Marketing Managers


Salary Median (2020)


Projected Job Growth (2019-2029)

+6.7% (as fast as the average)

Most Common Level of Education

Bachelor's degree


What Marketing Managers Do

Plan, direct, or coordinate marketing policies and programs, such as determining the demand for products and services offered by a firm and its competitors, and identify potential customers. Develop pricing strategies with the goal of maximizing the firm's profits or share of the market while ensuring the firm's customers are satisfied. Oversee product development or monitor trends that indicate the need for new products and services.

Other Job Titles Marketing Managers May Have

Account Supervisor, Brand Manager, Business Development Director, Business Development Manager, Commercial Lines Manager, Market Development Executive, Marketing Coordinator, Marketing Director, Marketing Manager, Product Manager

How Leaders Describe a Typical Day at Work

Senior Director of Product ,

IBM Blue Box

I own all product-oriented software development and third-party integrations at Blue Box. The key technologies supporting the Blue Box business are Blue Box Cloud and Box Panel. I design and lead engagement with executives through a plan of record and product roadmap processes. I develop pricing and sales enablement materials, including Salesforce implementation and management.

Senior Coordinator, OEM & Product Development ,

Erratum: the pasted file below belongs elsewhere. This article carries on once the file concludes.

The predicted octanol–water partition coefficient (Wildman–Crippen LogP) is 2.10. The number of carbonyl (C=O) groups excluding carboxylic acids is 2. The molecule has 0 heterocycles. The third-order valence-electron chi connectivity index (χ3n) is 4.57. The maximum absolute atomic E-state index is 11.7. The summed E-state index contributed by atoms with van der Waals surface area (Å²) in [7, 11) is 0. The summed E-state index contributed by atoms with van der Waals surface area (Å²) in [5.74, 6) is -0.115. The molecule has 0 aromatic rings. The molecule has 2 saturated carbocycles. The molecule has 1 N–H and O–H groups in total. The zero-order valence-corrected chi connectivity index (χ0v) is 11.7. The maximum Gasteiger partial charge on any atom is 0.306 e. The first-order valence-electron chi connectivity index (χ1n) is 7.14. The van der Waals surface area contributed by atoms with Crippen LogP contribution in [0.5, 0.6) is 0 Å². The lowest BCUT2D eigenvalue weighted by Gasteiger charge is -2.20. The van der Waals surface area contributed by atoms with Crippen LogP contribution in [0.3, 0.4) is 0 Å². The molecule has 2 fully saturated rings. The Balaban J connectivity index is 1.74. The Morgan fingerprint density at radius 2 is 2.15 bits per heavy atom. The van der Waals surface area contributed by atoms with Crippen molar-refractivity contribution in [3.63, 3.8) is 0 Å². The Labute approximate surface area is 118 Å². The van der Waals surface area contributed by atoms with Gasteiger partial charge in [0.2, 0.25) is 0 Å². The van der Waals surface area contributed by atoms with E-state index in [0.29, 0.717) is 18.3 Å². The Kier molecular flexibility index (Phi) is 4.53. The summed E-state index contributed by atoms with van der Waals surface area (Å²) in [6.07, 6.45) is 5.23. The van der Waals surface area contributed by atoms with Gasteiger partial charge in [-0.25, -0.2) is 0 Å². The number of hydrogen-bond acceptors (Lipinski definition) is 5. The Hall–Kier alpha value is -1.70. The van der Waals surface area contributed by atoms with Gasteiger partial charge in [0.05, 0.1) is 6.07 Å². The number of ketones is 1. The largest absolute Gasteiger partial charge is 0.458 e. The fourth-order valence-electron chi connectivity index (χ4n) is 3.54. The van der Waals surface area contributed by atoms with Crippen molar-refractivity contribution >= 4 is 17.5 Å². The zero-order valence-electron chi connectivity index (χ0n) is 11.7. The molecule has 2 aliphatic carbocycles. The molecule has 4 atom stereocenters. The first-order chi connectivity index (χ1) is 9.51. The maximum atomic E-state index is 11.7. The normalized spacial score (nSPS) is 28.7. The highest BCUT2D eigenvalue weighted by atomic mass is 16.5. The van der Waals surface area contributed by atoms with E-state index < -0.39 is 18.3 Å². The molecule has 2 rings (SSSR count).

SEMA Garage

I run all of the logistics at the Garage. My day is spent dealing with an influx of people calling, emailing, or visiting the Garage in hopes of making their own automotive dream a reality. Its really a place where our sole purpose is to help our members achieve their goals.

Tasks & Responsibilities May Include

  • Identify, develop, or evaluate marketing strategy, based on knowledge of establishment objectives, market characteristics, and cost and markup factors.
  • Formulate, direct, or coordinate marketing activities or policies to promote products or services, working with advertising or promotion managers.
  • Evaluate the financial aspects of product development, such as budgets, expenditures, research and development appropriations, or return-on-investment and profit-loss projections.
  • Develop pricing strategies, balancing firm objectives and customer satisfaction.
  • Compile lists describing product or service offerings.

This page includes information from theO*NET 26.1 Databaseby the U.S. Department of Labor, Employment and Training Administration (USDOL/ETA). Used under theCC BY 4.0license. O*NET® is a trademark of USDOL/ETA.